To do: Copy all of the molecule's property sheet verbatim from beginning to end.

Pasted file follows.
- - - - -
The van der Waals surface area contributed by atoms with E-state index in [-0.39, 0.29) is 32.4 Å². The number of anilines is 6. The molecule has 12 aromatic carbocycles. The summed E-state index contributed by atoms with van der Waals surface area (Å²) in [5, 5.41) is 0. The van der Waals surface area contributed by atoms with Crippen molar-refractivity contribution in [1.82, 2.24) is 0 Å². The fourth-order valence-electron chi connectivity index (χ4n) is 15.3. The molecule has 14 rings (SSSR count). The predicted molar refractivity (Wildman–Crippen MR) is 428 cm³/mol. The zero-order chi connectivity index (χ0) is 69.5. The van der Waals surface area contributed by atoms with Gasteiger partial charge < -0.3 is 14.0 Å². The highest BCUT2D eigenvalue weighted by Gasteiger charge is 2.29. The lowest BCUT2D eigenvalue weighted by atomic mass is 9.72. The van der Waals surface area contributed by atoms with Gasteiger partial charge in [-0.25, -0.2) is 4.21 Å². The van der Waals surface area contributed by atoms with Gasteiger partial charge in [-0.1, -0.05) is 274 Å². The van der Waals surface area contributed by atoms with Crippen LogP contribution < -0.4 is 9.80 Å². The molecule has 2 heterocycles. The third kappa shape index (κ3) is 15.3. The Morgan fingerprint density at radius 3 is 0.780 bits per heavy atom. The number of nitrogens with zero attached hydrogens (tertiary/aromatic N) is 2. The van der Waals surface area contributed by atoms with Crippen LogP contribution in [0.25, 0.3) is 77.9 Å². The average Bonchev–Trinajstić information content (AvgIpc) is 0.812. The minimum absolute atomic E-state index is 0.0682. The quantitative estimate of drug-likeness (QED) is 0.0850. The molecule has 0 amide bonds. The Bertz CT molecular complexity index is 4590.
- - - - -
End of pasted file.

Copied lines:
The van der Waals surface area contributed by atoms with E-state index in [-0.39, 0.29) is 32.4 Å². The number of anilines is 6. The molecule has 12 aromatic carbocycles. The summed E-state index contributed by atoms with van der Waals surface area (Å²) in [5, 5.41) is 0. The van der Waals surface area contributed by atoms with Crippen molar-refractivity contribution in [1.82, 2.24) is 0 Å². The fourth-order valence-electron chi connectivity index (χ4n) is 15.3. The molecule has 14 rings (SSSR count). The predicted molar refractivity (Wildman–Crippen MR) is 428 cm³/mol. The zero-order chi connectivity index (χ0) is 69.5. The van der Waals surface area contributed by atoms with Gasteiger partial charge < -0.3 is 14.0 Å². The highest BCUT2D eigenvalue weighted by Gasteiger charge is 2.29. The lowest BCUT2D eigenvalue weighted by atomic mass is 9.72. The van der Waals surface area contributed by atoms with Gasteiger partial charge in [-0.25, -0.2) is 4.21 Å². The van der Waals surface area contributed by atoms with Gasteiger partial charge in [-0.1, -0.05) is 274 Å². The van der Waals surface area contributed by atoms with Crippen LogP contribution < -0.4 is 9.80 Å². The molecule has 2 heterocycles. The third kappa shape index (κ3) is 15.3. The Morgan fingerprint density at radius 3 is 0.780 bits per heavy atom. The number of nitrogens with zero attached hydrogens (tertiary/aromatic N) is 2. The van der Waals surface area contributed by atoms with Crippen LogP contribution in [0.25, 0.3) is 77.9 Å². The average Bonchev–Trinajstić information content (AvgIpc) is 0.812. The minimum absolute atomic E-state index is 0.0682. The quantitative estimate of drug-likeness (QED) is 0.0850. The molecule has 0 amide bonds. The Bertz CT molecular complexity index is 4590.